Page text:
(Bloomberg) -- In the M&A world, autumn is rainmaking season. This year, it’s looking like a drought.
Takeover volumes since the start of September have fallen to the lowest level in eight years, according to data compiled by Bloomberg. The U.S. Labor Day holiday is typically the start of fall dealmaking, so that’s left bankers to worry whether CEOs will be able to shrug off the year’s anxieties and again consider transactions.
“Clearly we’re seeing a bit of softness in the M&A market,” said Dusty Philip, co-head of global of mergers and acquisitions at Goldman Sachs Group Inc. “There has been a marked increase in market volatility that started in August, and we’ve also seen somewhat weaker levels of corporate confidence. There’s real uncertainty related to trade and politics with both Brexit and the U.S. election.”
There have been about $201 billion in takeovers announced globally since Sept. 1, down 33% year-on-year. That’s the lowest level for that period since 2011, according to data compiled by Bloomberg.
And it isn’t just autumn jitters. Global takeover volumes have fallen 12% since the start of the year, to $1.8 trillion, with communications, utilities, energy and financial services deals down sharply.
There are a few reasons for the decline. Slow growth and political turmoil in Europe have kept U.S. acquirers away from the continent -- a traditional driver of M&A in the region.
Two situations showed how shareholders are skittish about endorsing big, cross-border transactions. Hong Kong Exchanges & Clearing Ltd. abandoned its unsolicited, 29.6 billion-pound ($36.4 billion) takeover bid this month for London Stock Exchange Group Plc, while tobacco giants Philip Morris International Inc. and Altria Group Inc. ended merger talks in September.
“There’s a lot of uncertainty in the world and that’s leading companies to take pause, re-evaluate their strategic plans and transactions and figure out what it is they want to do and whether or not now is the right time,” said Jim Langston, an M&A partner with law firm Cleary Gottlieb Steen & Hamilton LLP.
The numbers aren’t all bad, though. The $826 million in deals for acquisitions of U.S. companies by buyers in China and Hong Kong this year is likely to fall short of 2018’s $2.4 billion total, according to data compiled by Bloomberg. Still, the almost $5.1 billion spent by U.S. buyers on Chinese companies this year has already topped the $3.9 billion total for all of 2018.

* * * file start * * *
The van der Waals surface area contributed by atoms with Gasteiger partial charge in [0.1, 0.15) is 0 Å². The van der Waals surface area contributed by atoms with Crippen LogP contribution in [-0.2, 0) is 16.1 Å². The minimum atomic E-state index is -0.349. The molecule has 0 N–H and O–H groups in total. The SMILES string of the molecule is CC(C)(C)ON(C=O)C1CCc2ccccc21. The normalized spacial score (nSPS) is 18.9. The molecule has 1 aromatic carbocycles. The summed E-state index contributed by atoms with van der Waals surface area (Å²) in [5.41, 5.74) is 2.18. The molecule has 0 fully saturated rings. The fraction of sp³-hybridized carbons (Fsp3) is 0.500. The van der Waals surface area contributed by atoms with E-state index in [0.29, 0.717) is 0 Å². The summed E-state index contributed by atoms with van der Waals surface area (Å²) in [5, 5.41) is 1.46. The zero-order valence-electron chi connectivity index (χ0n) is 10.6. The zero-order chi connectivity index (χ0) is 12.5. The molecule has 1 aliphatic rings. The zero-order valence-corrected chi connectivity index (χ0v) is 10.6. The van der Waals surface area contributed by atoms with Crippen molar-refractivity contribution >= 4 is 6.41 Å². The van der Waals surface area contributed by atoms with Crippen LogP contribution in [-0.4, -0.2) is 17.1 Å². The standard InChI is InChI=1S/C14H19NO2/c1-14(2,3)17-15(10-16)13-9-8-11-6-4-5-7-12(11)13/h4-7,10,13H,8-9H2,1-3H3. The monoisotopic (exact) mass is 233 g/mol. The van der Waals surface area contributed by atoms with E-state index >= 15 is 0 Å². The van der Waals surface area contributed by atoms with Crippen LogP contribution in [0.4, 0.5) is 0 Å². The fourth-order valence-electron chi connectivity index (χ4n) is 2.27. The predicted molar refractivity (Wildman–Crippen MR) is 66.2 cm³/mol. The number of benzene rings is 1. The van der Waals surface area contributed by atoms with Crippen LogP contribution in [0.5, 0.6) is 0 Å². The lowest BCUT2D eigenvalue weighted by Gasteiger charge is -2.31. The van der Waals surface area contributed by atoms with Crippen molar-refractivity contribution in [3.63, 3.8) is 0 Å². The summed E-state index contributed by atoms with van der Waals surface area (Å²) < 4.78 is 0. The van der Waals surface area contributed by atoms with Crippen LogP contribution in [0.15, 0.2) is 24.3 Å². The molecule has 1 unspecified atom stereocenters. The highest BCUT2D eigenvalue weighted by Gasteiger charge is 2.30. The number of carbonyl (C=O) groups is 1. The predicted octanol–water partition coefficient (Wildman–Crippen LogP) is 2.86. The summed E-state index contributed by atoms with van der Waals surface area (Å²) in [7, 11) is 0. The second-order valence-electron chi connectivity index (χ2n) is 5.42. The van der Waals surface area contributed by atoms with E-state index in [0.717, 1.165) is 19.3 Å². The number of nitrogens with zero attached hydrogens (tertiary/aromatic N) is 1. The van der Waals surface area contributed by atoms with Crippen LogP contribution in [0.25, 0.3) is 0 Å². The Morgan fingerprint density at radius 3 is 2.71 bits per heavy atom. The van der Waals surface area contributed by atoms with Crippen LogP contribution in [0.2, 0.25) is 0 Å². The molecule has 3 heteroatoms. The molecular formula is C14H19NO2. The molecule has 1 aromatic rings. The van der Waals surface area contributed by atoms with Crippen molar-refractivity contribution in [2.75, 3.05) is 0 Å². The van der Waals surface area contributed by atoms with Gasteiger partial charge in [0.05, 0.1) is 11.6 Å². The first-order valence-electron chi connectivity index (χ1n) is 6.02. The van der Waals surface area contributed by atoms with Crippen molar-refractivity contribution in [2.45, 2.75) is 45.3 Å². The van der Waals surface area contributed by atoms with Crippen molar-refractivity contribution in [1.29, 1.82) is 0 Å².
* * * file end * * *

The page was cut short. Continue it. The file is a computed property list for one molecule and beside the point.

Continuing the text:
Despite uncertainty, some bankers are optimistic that activity could pick up.
“My outlook for the second half is not that bad,” said Antonio Alvarez-Cano, head of UBS Group AG’s natural resources and health-care M&A teams in Europe, the Middle East and Africa. “Anecdotally, the pipeline for the second half and next year seems strong.”
Private equity firms are becoming more aggressive, looking at targets they haven’t previously considered, he said. Buyout firms also have ample amounts of uninvested capital and access to favorable financing, driving a steady stream of U.K. take-private transactions.
The value of taking U.K.-listed companies private has more than tripled over the past 12 months to 14 billion pounds, according to advisory firm BDO LLP. The number of deals involving private equity firms has risen in the U.S. and globally, it said.
Brexit talks have shifted in a productive way and both sides in the U.S.-China trade war have shown willingness to talk instead of escalating matters further, David Folkerts-Landau, chief economist at Deutsche Bank AG, said in a research note Tuesday.
“There has been a meaningful pick up in M&A activity over the last few weeks,” said Alison Harding-Jones, Citigroup Inc.’s head of M&A for Europe, the Middle East and Africa. “Now this may or may not lead to deals but there’s a lot of pressure on boards to find growth. Financing is cheap and certainty around Brexit will help.”
(Updates with U.S.-China cross-border deals in ninth paragraph)
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